The situation was ridiculous. The Superintendent knew there was not one chance in ten that his vigil would lead to any result.
But he stuck to it, because of a vague impression; he could not even have called it a presentiment. It was more like a private theory, which he had never even worked out but which just stuck nebulously at the back of his mind; he called it the theory of the chink.
Every criminal, every gangster, is a human being. But he is first and foremost a gambler, an adversary; that is how the police are inclined to regard him, and as such they usually try to tackle him.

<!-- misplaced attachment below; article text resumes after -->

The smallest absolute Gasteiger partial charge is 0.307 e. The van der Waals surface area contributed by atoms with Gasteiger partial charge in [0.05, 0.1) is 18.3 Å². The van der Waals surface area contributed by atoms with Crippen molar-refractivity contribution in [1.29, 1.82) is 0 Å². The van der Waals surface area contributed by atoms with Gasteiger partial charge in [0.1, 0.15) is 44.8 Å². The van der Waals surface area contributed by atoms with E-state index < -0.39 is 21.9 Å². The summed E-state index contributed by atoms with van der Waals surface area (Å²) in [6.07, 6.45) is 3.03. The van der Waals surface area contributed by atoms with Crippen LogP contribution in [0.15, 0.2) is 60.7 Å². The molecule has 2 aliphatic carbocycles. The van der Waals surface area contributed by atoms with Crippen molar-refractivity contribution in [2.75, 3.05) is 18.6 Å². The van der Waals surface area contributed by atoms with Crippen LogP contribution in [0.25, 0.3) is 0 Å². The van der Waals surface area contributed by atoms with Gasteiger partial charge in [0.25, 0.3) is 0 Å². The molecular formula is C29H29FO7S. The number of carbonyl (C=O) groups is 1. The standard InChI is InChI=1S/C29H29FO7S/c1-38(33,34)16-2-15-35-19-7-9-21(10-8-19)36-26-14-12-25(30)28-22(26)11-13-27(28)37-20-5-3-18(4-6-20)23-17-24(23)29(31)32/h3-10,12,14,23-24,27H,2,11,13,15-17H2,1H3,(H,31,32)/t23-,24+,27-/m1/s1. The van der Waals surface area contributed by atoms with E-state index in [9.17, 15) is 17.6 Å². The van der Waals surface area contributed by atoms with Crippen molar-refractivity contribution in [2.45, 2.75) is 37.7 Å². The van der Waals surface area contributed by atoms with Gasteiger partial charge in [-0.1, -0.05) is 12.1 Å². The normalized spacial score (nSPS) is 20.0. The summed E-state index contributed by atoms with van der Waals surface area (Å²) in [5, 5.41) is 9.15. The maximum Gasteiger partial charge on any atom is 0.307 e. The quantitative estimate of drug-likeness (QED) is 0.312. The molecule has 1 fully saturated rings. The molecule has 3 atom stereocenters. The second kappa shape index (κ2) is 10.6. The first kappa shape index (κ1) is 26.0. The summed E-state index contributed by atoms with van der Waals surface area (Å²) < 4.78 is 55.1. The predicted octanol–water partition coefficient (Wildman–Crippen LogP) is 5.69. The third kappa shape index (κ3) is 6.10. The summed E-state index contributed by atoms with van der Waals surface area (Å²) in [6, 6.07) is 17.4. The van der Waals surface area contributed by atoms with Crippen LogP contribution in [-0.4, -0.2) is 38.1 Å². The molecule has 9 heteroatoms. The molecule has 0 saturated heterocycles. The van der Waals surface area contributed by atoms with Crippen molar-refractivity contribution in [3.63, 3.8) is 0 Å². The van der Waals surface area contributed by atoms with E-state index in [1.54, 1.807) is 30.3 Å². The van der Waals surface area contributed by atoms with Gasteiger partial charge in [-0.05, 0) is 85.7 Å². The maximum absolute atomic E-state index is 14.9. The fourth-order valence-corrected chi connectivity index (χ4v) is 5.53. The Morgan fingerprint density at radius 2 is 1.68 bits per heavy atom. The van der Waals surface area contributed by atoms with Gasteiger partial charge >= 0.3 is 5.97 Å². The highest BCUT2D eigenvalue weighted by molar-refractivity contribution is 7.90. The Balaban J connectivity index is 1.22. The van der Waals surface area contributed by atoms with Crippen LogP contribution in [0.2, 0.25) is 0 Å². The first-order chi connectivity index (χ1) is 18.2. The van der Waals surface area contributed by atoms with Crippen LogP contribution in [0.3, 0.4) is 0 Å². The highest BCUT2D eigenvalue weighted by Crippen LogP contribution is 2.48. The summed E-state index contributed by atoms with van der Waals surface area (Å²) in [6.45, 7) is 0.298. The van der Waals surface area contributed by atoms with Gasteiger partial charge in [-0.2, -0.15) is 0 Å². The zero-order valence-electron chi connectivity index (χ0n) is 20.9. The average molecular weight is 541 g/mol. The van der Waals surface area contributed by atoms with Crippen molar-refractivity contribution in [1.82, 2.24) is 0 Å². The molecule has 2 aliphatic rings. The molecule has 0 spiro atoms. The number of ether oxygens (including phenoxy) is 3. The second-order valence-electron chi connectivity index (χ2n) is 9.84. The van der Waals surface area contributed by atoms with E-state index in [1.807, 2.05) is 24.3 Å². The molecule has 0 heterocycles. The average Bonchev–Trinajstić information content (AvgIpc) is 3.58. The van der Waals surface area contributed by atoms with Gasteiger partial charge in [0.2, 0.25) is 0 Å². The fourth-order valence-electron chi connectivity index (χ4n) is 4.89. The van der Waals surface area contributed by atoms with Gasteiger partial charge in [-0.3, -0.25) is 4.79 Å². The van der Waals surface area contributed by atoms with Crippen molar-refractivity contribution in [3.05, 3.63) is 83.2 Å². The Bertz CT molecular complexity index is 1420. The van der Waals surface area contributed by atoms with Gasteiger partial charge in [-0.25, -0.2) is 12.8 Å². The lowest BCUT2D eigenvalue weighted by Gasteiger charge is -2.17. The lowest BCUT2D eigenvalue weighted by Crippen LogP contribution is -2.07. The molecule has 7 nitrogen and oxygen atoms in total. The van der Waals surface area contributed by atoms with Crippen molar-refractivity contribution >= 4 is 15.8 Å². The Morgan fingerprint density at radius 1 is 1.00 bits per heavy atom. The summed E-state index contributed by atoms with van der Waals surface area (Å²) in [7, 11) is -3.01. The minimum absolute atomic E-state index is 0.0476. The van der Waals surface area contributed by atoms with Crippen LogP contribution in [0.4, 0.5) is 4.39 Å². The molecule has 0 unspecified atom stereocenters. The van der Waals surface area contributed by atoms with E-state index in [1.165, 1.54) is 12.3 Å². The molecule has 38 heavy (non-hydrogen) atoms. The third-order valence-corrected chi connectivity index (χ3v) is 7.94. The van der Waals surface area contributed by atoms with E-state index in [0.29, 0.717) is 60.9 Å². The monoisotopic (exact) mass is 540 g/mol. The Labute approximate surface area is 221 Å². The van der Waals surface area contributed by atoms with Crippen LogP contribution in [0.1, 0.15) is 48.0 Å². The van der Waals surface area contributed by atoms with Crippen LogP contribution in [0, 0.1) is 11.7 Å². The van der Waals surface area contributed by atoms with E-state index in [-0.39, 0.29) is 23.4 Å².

When a crime or felony is committed, it is dealt with on the strength of various more or less impersonal data. It is a problem with one—or more—unknown factors, to be solved, if possible, in the light of reason.
Maigret used the same procedure as anyone else. And like everyone else he employed the wonderful techniques devised by Bertillon, Reiss, Locard, and others, which have turned police work into a science.
But above all he sought for, waited for, and pounced on the chink. In other words, the moment when the human being showed through the gambler.
At the Majestic he had been confronted by the gambler. Here, he sensed a difference. This quiet, neat villa was not one of the pawns in the game that Pietr the Lett was playing. That young woman, and the children Maigret had glimpsed and heard, belonged to an entirely different material and moral universe.